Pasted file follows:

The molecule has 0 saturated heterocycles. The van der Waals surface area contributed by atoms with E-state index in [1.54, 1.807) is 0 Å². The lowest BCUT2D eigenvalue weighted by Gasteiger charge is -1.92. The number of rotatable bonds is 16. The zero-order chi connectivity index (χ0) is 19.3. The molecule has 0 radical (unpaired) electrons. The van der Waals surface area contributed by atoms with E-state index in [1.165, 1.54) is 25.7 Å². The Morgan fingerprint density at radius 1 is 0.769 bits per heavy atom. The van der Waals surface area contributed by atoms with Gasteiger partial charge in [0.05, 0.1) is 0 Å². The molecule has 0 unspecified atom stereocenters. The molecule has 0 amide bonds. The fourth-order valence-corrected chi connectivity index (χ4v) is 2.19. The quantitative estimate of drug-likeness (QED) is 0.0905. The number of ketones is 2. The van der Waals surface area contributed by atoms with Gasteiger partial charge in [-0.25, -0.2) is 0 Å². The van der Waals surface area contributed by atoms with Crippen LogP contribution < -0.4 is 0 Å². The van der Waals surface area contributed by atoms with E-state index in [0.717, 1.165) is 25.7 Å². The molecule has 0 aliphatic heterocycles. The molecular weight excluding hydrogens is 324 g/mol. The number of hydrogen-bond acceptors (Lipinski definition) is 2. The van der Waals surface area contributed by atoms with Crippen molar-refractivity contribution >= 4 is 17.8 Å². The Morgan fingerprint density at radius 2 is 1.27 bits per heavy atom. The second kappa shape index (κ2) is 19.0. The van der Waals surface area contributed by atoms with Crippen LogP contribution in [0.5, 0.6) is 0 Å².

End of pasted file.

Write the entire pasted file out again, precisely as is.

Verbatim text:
The molecule has 0 saturated heterocycles. The van der Waals surface area contributed by atoms with E-state index in [1.54, 1.807) is 0 Å². The lowest BCUT2D eigenvalue weighted by Gasteiger charge is -1.92. The number of rotatable bonds is 16. The zero-order chi connectivity index (χ0) is 19.3. The molecule has 0 radical (unpaired) electrons. The van der Waals surface area contributed by atoms with E-state index in [1.165, 1.54) is 25.7 Å². The Morgan fingerprint density at radius 1 is 0.769 bits per heavy atom. The van der Waals surface area contributed by atoms with Gasteiger partial charge in [0.05, 0.1) is 0 Å². The molecule has 0 unspecified atom stereocenters. The molecule has 0 amide bonds. The fourth-order valence-corrected chi connectivity index (χ4v) is 2.19. The quantitative estimate of drug-likeness (QED) is 0.0905. The number of ketones is 2. The van der Waals surface area contributed by atoms with Gasteiger partial charge in [-0.25, -0.2) is 0 Å². The van der Waals surface area contributed by atoms with Crippen LogP contribution < -0.4 is 0 Å². The van der Waals surface area contributed by atoms with E-state index in [0.717, 1.165) is 25.7 Å². The molecule has 0 aliphatic heterocycles. The molecular weight excluding hydrogens is 324 g/mol. The number of hydrogen-bond acceptors (Lipinski definition) is 2. The van der Waals surface area contributed by atoms with Crippen molar-refractivity contribution >= 4 is 17.8 Å². The Morgan fingerprint density at radius 2 is 1.27 bits per heavy atom. The second kappa shape index (κ2) is 19.0. The van der Waals surface area contributed by atoms with Crippen LogP contribution in [0.5, 0.6) is 0 Å².